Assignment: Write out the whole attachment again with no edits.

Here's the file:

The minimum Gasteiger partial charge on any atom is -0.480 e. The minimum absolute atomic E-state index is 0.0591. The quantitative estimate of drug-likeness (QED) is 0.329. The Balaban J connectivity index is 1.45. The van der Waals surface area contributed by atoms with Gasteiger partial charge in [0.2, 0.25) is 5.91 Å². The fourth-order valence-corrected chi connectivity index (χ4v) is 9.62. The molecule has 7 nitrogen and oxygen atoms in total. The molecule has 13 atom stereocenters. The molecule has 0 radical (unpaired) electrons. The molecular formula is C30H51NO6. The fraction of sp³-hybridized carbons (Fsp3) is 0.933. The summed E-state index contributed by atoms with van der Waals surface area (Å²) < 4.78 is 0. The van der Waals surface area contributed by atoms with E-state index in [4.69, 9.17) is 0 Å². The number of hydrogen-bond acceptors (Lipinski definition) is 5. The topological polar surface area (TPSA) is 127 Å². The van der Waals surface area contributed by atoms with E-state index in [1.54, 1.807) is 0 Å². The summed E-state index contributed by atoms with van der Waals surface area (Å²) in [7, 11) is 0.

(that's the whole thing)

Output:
The minimum Gasteiger partial charge on any atom is -0.480 e. The minimum absolute atomic E-state index is 0.0591. The quantitative estimate of drug-likeness (QED) is 0.329. The Balaban J connectivity index is 1.45. The van der Waals surface area contributed by atoms with Gasteiger partial charge in [0.2, 0.25) is 5.91 Å². The fourth-order valence-corrected chi connectivity index (χ4v) is 9.62. The molecule has 7 nitrogen and oxygen atoms in total. The molecule has 13 atom stereocenters. The molecule has 0 radical (unpaired) electrons. The molecular formula is C30H51NO6. The fraction of sp³-hybridized carbons (Fsp3) is 0.933. The summed E-state index contributed by atoms with van der Waals surface area (Å²) < 4.78 is 0. The van der Waals surface area contributed by atoms with E-state index in [4.69, 9.17) is 0 Å². The number of hydrogen-bond acceptors (Lipinski definition) is 5. The topological polar surface area (TPSA) is 127 Å². The van der Waals surface area contributed by atoms with E-state index in [1.54, 1.807) is 0 Å². The summed E-state index contributed by atoms with van der Waals surface area (Å²) in [7, 11) is 0.